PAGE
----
Kaufman and Boiling Springs played a role in the Underground Railroad. Kaufman was an Underground Railroad agent from 1835 to 1847. The Underground Railroad asked him to set up a necessary stopover between Shippensburg and Harrisburg. Kaufman provided food and transportation to fugitive slaves passing through the area; his barn and a densely wooded area nearby served as shelter. Kaufman was sued by a Maryland slave owner in 1847 and convicted in Cumberland County, but the verdict was overturned by the state Supreme Court. He was then charged in U.S. District Court in Philadelphia and convicted. He was ultimately fined $4,000 in 1852, in a case that drew wide attention.The dikes were formed around 200 million years ago, during the late Triassic and early Jurassic periods, when Pangaea broke apart: the same period of geological activity that formed the Palisades Sill. What is now eastern North America began to separate from what is now north-western Africa. Deep faults formed in the earth’s crust as the continental sections pulled apart. Magma was generated through decompression melting, and this molten rock pushed up to fill the faults. The cooler temperatures of the upper crust quickly solidified the hot rock, preventing it from reaching the surface. This geological process created large, thin, subvertical sheets of impermeable basalt, or diabase dikes.

Why is Boiling Springs lake dry?
“Four years ago, Hurricane Florence devastated Boiling Spring Lakes and destroyed the city’s dams causing the lakes to dry up.
Boiling Springs gets its name from the natural artesian well springs located in and around the town. Boiling Springs ranks seventh in size of springs in the Commonwealth of Pennsylvania. The largest of these springs named “the Bubble” is a 2nd magnitude spring based on its average discharge of around 0.7 cubic meters per second. About 22 million US gallons (83,000,000 L) of water flows per day from a total of 30 springs dotted across approximately 2 acres (8,100 m).

This 7-acre (2.8 ha) body of water was formed by partially damming the brook fed from 30 natural springs, including the “Bubble”. Children’s Lake is home to many ducks, swans, and geese throughout the year. The lake dates to the 1750s when the dam was used to provide water power for iron production. In the mid-18th century, a grist mill was built by Michael Ege on the southeast shore of the lake, to provide flour and grain for the iron works. This building has been converted into apartments. On January 29, 2022, a fire occurred and caused significant damage to the mill building.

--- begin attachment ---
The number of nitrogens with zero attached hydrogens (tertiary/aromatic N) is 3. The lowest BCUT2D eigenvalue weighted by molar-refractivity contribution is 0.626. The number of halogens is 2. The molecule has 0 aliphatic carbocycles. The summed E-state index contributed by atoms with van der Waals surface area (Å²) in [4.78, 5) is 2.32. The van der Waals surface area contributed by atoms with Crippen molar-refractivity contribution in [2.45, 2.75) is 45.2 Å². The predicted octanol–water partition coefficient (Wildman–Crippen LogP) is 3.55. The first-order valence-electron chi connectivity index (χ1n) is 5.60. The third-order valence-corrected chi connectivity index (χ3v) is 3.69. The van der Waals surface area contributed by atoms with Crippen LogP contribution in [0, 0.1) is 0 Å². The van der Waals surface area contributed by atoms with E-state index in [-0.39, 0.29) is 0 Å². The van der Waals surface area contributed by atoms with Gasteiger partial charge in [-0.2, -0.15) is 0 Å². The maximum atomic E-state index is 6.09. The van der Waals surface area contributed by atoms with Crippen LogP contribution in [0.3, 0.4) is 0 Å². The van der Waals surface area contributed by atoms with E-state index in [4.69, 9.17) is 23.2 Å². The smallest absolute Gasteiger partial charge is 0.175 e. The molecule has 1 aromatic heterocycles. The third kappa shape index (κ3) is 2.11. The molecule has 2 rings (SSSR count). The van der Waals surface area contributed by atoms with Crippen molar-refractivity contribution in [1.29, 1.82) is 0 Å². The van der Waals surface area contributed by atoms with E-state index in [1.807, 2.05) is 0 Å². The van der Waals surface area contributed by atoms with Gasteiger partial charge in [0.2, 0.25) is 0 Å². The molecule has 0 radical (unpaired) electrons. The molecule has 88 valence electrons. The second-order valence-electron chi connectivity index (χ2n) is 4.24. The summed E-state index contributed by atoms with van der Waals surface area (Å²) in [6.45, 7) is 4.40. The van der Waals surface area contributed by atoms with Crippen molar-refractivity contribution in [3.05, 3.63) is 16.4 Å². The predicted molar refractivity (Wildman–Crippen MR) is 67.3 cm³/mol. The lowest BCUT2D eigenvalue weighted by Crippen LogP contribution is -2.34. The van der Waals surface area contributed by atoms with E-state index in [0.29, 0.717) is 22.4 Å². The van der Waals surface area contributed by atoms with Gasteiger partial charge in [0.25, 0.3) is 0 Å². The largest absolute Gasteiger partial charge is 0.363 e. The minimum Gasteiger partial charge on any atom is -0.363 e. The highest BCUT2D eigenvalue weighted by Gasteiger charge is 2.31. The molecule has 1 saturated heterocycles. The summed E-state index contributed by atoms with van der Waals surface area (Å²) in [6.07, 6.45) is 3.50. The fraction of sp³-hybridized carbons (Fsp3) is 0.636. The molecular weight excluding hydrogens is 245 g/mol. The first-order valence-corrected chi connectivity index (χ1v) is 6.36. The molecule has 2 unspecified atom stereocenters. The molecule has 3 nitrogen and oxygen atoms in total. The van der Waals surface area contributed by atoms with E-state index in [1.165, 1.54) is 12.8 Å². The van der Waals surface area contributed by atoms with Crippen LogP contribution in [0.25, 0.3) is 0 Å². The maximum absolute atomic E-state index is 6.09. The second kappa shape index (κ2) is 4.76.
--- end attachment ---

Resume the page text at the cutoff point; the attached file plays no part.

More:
The area around the lake was a recreation spot as early as 1875 when a steam launch began to operate to carry picnickers down the mill race to Island Grove, on Yellow Breeches Creek. In 1895, trolley car lines were added running from Carlisle and Harrisburg. The Valley Traction Company leased the lake in 1900 and built a park as a destination for passengers on their trolleys. Boiling Springs became a resort community, with travelers coming to picnic and boat on the lake, with such park attractions as a dance pavilion, picnic pavilion, miniature steam railway and a merry-go-round. The trolley was operated until around 1930.The annual Carlisle Summerfair Festival’s Anything Floats event is held on the 4th of July. Teams create their own vessel and then paddle the boat from one end of Children’s Lake (near the Boiling Springs Tavern) to the other end (near the Grist Mill and the Boiling Springs Pool).